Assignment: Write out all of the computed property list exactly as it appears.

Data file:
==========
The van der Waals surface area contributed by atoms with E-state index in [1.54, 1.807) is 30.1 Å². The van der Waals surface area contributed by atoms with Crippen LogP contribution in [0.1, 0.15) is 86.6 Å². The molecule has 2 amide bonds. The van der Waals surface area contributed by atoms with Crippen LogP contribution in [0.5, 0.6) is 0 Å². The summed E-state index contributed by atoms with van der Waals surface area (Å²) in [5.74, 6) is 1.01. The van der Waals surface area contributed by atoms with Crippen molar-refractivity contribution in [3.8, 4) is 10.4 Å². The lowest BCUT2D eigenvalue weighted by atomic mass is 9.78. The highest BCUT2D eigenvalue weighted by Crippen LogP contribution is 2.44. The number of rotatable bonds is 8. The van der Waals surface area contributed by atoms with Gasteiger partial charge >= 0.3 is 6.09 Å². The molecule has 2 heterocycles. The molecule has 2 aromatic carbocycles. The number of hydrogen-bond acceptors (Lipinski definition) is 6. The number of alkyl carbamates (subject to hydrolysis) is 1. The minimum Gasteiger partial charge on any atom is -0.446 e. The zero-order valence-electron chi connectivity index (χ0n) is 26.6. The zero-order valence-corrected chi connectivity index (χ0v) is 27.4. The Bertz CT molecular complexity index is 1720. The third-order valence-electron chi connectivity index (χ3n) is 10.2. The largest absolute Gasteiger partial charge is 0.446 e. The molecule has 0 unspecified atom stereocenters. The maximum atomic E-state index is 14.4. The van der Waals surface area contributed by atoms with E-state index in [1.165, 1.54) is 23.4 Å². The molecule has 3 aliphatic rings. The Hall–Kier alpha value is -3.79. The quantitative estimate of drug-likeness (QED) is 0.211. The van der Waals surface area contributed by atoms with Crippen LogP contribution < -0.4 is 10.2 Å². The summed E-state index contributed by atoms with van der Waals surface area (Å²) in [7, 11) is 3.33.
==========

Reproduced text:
The van der Waals surface area contributed by atoms with E-state index in [1.54, 1.807) is 30.1 Å². The van der Waals surface area contributed by atoms with Crippen LogP contribution in [0.1, 0.15) is 86.6 Å². The molecule has 2 amide bonds. The van der Waals surface area contributed by atoms with Crippen LogP contribution in [0.5, 0.6) is 0 Å². The summed E-state index contributed by atoms with van der Waals surface area (Å²) in [5.74, 6) is 1.01. The van der Waals surface area contributed by atoms with Crippen molar-refractivity contribution in [3.8, 4) is 10.4 Å². The lowest BCUT2D eigenvalue weighted by atomic mass is 9.78. The highest BCUT2D eigenvalue weighted by Crippen LogP contribution is 2.44. The number of rotatable bonds is 8. The van der Waals surface area contributed by atoms with Gasteiger partial charge >= 0.3 is 6.09 Å². The molecule has 2 heterocycles. The molecule has 2 aromatic carbocycles. The number of hydrogen-bond acceptors (Lipinski definition) is 6. The number of alkyl carbamates (subject to hydrolysis) is 1. The minimum Gasteiger partial charge on any atom is -0.446 e. The zero-order valence-electron chi connectivity index (χ0n) is 26.6. The zero-order valence-corrected chi connectivity index (χ0v) is 27.4. The Bertz CT molecular complexity index is 1720. The third-order valence-electron chi connectivity index (χ3n) is 10.2. The largest absolute Gasteiger partial charge is 0.446 e. The molecule has 0 unspecified atom stereocenters. The maximum atomic E-state index is 14.4. The van der Waals surface area contributed by atoms with E-state index in [1.165, 1.54) is 23.4 Å². The molecule has 3 aliphatic rings. The Hall–Kier alpha value is -3.79. The quantitative estimate of drug-likeness (QED) is 0.211. The van der Waals surface area contributed by atoms with Crippen LogP contribution < -0.4 is 10.2 Å². The summed E-state index contributed by atoms with van der Waals surface area (Å²) in [7, 11) is 3.33.